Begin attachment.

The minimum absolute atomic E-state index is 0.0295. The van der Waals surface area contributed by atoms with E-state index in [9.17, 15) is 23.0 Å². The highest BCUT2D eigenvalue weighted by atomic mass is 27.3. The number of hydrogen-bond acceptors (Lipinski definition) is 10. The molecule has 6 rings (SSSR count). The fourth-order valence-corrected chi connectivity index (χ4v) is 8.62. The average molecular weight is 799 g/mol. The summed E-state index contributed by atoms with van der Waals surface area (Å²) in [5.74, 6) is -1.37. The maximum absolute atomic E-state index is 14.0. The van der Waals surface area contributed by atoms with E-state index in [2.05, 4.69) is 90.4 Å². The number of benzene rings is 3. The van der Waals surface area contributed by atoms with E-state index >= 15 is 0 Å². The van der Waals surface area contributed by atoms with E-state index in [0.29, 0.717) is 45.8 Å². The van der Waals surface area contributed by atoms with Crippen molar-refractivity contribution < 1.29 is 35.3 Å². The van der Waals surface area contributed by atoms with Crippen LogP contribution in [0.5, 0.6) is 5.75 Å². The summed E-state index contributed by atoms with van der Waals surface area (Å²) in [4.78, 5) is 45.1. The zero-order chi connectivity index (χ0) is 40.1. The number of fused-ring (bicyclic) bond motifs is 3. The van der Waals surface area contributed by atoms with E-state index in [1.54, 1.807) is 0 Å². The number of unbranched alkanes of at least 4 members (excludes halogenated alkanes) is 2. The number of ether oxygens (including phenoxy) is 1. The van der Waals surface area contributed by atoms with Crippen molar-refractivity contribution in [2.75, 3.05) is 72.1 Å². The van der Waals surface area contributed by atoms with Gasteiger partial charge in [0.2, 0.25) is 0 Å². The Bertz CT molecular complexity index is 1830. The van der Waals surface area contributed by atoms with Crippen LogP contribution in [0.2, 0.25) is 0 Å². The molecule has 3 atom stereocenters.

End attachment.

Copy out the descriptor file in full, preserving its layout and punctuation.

The minimum absolute atomic E-state index is 0.0295. The van der Waals surface area contributed by atoms with E-state index in [9.17, 15) is 23.0 Å². The highest BCUT2D eigenvalue weighted by atomic mass is 27.3. The number of hydrogen-bond acceptors (Lipinski definition) is 10. The molecule has 6 rings (SSSR count). The fourth-order valence-corrected chi connectivity index (χ4v) is 8.62. The average molecular weight is 799 g/mol. The summed E-state index contributed by atoms with van der Waals surface area (Å²) in [5.74, 6) is -1.37. The maximum absolute atomic E-state index is 14.0. The van der Waals surface area contributed by atoms with E-state index in [2.05, 4.69) is 90.4 Å². The number of benzene rings is 3. The van der Waals surface area contributed by atoms with E-state index >= 15 is 0 Å². The van der Waals surface area contributed by atoms with E-state index in [0.29, 0.717) is 45.8 Å². The van der Waals surface area contributed by atoms with Crippen molar-refractivity contribution < 1.29 is 35.3 Å². The van der Waals surface area contributed by atoms with Crippen LogP contribution in [0.5, 0.6) is 5.75 Å². The summed E-state index contributed by atoms with van der Waals surface area (Å²) in [4.78, 5) is 45.1. The zero-order chi connectivity index (χ0) is 40.1. The number of fused-ring (bicyclic) bond motifs is 3. The van der Waals surface area contributed by atoms with E-state index in [1.54, 1.807) is 0 Å². The number of unbranched alkanes of at least 4 members (excludes halogenated alkanes) is 2. The number of ether oxygens (including phenoxy) is 1. The van der Waals surface area contributed by atoms with Crippen molar-refractivity contribution in [2.75, 3.05) is 72.1 Å². The van der Waals surface area contributed by atoms with Gasteiger partial charge in [0.2, 0.25) is 0 Å². The Bertz CT molecular complexity index is 1830. The van der Waals surface area contributed by atoms with Crippen LogP contribution in [0.2, 0.25) is 0 Å². The molecule has 3 atom stereocenters.